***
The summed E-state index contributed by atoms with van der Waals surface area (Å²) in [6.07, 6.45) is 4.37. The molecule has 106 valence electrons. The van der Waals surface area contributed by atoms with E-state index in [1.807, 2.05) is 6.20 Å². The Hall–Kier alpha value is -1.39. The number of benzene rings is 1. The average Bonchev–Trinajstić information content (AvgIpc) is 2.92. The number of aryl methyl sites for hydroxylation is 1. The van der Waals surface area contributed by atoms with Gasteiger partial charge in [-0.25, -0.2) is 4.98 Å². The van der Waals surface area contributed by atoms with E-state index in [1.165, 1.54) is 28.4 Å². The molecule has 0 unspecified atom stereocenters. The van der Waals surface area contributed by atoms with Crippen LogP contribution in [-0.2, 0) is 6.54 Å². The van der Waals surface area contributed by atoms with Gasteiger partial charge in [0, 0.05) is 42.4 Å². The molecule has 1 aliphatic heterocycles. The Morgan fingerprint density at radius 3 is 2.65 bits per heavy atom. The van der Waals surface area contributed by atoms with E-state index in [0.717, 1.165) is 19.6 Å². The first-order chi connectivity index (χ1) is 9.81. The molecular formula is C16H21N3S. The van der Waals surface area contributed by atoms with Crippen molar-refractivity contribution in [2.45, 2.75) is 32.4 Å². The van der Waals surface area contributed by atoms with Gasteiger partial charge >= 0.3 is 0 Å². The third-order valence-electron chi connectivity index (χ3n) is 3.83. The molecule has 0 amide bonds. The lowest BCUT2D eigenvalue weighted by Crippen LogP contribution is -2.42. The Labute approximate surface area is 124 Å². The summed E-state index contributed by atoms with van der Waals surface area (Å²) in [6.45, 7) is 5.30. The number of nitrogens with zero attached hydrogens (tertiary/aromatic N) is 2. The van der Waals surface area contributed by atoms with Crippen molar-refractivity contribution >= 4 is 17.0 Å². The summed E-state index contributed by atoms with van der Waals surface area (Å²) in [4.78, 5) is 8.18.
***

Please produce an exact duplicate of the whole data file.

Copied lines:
The summed E-state index contributed by atoms with van der Waals surface area (Å²) in [6.07, 6.45) is 4.37. The molecule has 106 valence electrons. The van der Waals surface area contributed by atoms with E-state index in [1.807, 2.05) is 6.20 Å². The Hall–Kier alpha value is -1.39. The number of benzene rings is 1. The average Bonchev–Trinajstić information content (AvgIpc) is 2.92. The number of aryl methyl sites for hydroxylation is 1. The van der Waals surface area contributed by atoms with Gasteiger partial charge in [-0.25, -0.2) is 4.98 Å². The van der Waals surface area contributed by atoms with E-state index in [1.165, 1.54) is 28.4 Å². The molecule has 0 unspecified atom stereocenters. The van der Waals surface area contributed by atoms with Crippen LogP contribution in [-0.2, 0) is 6.54 Å². The van der Waals surface area contributed by atoms with Gasteiger partial charge in [0, 0.05) is 42.4 Å². The molecule has 1 aliphatic heterocycles. The Morgan fingerprint density at radius 3 is 2.65 bits per heavy atom. The van der Waals surface area contributed by atoms with E-state index in [0.717, 1.165) is 19.6 Å². The first-order chi connectivity index (χ1) is 9.81. The molecular formula is C16H21N3S. The van der Waals surface area contributed by atoms with Crippen molar-refractivity contribution in [2.45, 2.75) is 32.4 Å². The van der Waals surface area contributed by atoms with Gasteiger partial charge >= 0.3 is 0 Å². The third-order valence-electron chi connectivity index (χ3n) is 3.83. The molecule has 0 amide bonds. The lowest BCUT2D eigenvalue weighted by Crippen LogP contribution is -2.42. The Labute approximate surface area is 124 Å². The summed E-state index contributed by atoms with van der Waals surface area (Å²) in [6.45, 7) is 5.30. The number of nitrogens with zero attached hydrogens (tertiary/aromatic N) is 2. The van der Waals surface area contributed by atoms with Crippen molar-refractivity contribution >= 4 is 17.0 Å². The summed E-state index contributed by atoms with van der Waals surface area (Å²) in [4.78, 5) is 8.18.